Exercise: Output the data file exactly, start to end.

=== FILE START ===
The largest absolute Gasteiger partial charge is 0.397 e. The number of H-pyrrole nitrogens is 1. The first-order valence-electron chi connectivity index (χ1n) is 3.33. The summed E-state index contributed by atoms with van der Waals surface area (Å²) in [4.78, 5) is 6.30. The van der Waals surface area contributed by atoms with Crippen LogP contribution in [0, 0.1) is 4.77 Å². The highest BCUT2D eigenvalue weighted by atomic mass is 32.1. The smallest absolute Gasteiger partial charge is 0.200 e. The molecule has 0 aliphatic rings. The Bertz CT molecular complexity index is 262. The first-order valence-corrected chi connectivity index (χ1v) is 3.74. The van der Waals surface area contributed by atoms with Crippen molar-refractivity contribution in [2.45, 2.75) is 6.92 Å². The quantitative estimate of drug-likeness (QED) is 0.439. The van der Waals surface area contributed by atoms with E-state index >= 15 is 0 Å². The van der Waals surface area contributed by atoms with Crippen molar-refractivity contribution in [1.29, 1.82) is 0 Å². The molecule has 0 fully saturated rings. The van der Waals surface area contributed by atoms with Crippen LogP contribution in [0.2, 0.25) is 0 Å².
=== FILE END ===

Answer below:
The largest absolute Gasteiger partial charge is 0.397 e. The number of H-pyrrole nitrogens is 1. The first-order valence-electron chi connectivity index (χ1n) is 3.33. The summed E-state index contributed by atoms with van der Waals surface area (Å²) in [4.78, 5) is 6.30. The van der Waals surface area contributed by atoms with Crippen LogP contribution in [0, 0.1) is 4.77 Å². The highest BCUT2D eigenvalue weighted by atomic mass is 32.1. The smallest absolute Gasteiger partial charge is 0.200 e. The molecule has 0 aliphatic rings. The Bertz CT molecular complexity index is 262. The first-order valence-corrected chi connectivity index (χ1v) is 3.74. The van der Waals surface area contributed by atoms with Crippen molar-refractivity contribution in [2.45, 2.75) is 6.92 Å². The quantitative estimate of drug-likeness (QED) is 0.439. The van der Waals surface area contributed by atoms with E-state index >= 15 is 0 Å². The van der Waals surface area contributed by atoms with Crippen molar-refractivity contribution in [1.29, 1.82) is 0 Å². The molecule has 0 fully saturated rings. The van der Waals surface area contributed by atoms with Crippen LogP contribution in [0.2, 0.25) is 0 Å².